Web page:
The aim of our group is to apply and to develop new computational methods
in order to understand complex dynamical phenomena in living systems. A specific
focus is on constructive dynamical systems, where new components can appear
which may change the dynamics of the whole system.
Current research is concerned with a theory of chemical organization,
autonomous experimentation, and semiotics of dynamical systems.
Chemical Organization Theory
Chemical organization theory offers a new way to anlyze complex dynamical networks. It aims espically at constructive chemical reaction systems, but can also be applied to chemical-like systems found in domains like popluation dynamics and infection biology. more ...
Systems Biology of the Cell Cycle
The cell cycle is controlled by a highly complex bio-chemical system. In this project we investigate the mitotic transition control mechanisms. In order to capture their complexity on a systems level, we apply mathematical and computational methods. more ...
The Chemical Metaphor as a Programming Paradigm for Organic Computing
In this project we develop a theoretical and practical framework to exploit the bio-chemical information processing metaphor as a programming paradigm for organic computing. By doing so, we expect to make available a technology that allows to create computational systems with the properties of their biological counterpart. more ...
ESIGNET: Evolving Cell Signalling Networks
In this project we develop methods to evolve cell signalling networks in silico. Using these evolutionary techniques together with theoretical methods we investigate potential structures and mechanisms of bio-chemical information processing. more ...
SEMBIOTICS: Formal Semantics of Bio-Models
Systems Biology reconstructs biological phenomena in order to develop explanatory models of living systems. These models are represented precisely in terms of mathematical expressions. However, the meaning of a model usually is not formally specified but only described in natural language. In this project we develop a formal framework for specifying the meaning of bio-models. more ...
The seceder model shows how the local tendency to be different gives rise to the formation of groups. The model consists of a population of simple entities which reproduce and die. In a single reproduction event three individuals are chosen randomly and the individual which possesses the largest distance to their center is reproduced by creating a mutated offspring. The offspring replaces a randomly chosen individual of the population. This simple algorithm generates a complex group formation behavior as for example shown in the figure on the left-hand side. more ...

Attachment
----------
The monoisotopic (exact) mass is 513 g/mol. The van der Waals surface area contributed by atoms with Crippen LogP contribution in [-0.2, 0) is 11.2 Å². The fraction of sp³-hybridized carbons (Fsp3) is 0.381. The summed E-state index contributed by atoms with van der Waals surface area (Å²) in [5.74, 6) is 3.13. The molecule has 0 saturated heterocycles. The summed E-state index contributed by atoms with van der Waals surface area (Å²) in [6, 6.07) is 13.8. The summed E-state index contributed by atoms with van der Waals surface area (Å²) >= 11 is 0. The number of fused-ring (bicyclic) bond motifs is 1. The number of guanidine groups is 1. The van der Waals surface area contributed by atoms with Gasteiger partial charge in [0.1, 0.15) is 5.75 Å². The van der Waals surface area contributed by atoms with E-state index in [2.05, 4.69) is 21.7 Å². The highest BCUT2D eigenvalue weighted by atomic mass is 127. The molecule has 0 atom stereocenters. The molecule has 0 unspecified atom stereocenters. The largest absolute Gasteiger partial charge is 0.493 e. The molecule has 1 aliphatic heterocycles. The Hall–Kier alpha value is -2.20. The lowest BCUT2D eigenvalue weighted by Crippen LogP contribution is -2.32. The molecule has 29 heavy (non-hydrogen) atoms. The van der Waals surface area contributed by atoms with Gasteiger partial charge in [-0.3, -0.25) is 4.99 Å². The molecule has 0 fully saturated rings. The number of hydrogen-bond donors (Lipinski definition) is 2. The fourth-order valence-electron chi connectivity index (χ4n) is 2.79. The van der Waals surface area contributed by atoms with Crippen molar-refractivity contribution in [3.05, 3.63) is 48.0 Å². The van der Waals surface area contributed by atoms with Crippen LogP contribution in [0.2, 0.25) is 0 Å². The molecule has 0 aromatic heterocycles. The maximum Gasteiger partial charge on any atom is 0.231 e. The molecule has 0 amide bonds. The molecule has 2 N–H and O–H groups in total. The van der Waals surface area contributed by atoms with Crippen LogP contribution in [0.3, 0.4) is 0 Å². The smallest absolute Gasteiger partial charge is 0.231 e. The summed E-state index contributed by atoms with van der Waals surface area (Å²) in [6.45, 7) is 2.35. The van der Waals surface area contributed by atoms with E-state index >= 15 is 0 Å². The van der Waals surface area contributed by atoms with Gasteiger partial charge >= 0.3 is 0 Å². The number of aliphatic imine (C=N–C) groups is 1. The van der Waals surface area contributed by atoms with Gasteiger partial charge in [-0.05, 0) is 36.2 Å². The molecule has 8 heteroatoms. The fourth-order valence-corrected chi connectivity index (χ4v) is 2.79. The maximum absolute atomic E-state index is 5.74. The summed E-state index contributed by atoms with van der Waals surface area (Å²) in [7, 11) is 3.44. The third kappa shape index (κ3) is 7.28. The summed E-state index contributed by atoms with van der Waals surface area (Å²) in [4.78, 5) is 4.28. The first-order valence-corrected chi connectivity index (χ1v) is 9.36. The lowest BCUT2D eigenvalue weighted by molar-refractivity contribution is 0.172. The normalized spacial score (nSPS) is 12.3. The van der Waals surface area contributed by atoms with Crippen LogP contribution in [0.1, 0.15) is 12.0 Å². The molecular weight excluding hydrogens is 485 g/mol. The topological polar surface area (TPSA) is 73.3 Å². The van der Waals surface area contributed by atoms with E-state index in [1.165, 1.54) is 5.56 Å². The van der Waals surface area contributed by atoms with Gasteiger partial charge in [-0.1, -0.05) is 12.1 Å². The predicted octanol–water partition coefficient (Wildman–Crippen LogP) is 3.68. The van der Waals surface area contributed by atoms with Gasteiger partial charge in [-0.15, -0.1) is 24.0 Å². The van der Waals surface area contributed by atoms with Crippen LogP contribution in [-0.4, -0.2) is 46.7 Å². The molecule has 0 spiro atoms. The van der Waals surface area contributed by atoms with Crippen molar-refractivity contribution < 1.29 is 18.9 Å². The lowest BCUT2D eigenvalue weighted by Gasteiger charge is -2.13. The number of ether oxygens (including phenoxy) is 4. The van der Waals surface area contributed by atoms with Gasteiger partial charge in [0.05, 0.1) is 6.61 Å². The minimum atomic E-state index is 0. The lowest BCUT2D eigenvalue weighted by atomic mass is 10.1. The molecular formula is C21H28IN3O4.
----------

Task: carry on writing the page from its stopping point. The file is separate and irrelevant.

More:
Autonomous Experimentation / Scouting
Given an experimental system or large simulation model of the dynamics of a biological system, we usually face the problem that there are many parameters to adjust. How does the system behaves when we change a parameter? If the number of parameters is large, this question can not be answered by systematic test (e.g., n-factorial designs). In this project we developed autonomous experimentation techniques (called scouting), which allow to explore the dynamics of a certain class of experimental systems. more ...
Artificial Gene Expression as a Realistic Test-Platform for Systems Biology
In systems biology a large number of new algorithms are developed that extract information from high throughput gene expression data. In order to evaluate these new algorithms, we are developing an artificial gene expression data source, which is able to deliver an arbitrary large amount of artificial gene expression data, where the underlying network is precisely known in all details. Currently the system consists of an artificial gene expression network including protein-protein interaction dynamics. The user can specify the characteristics and complexity of the internal dynamics of the network. more ...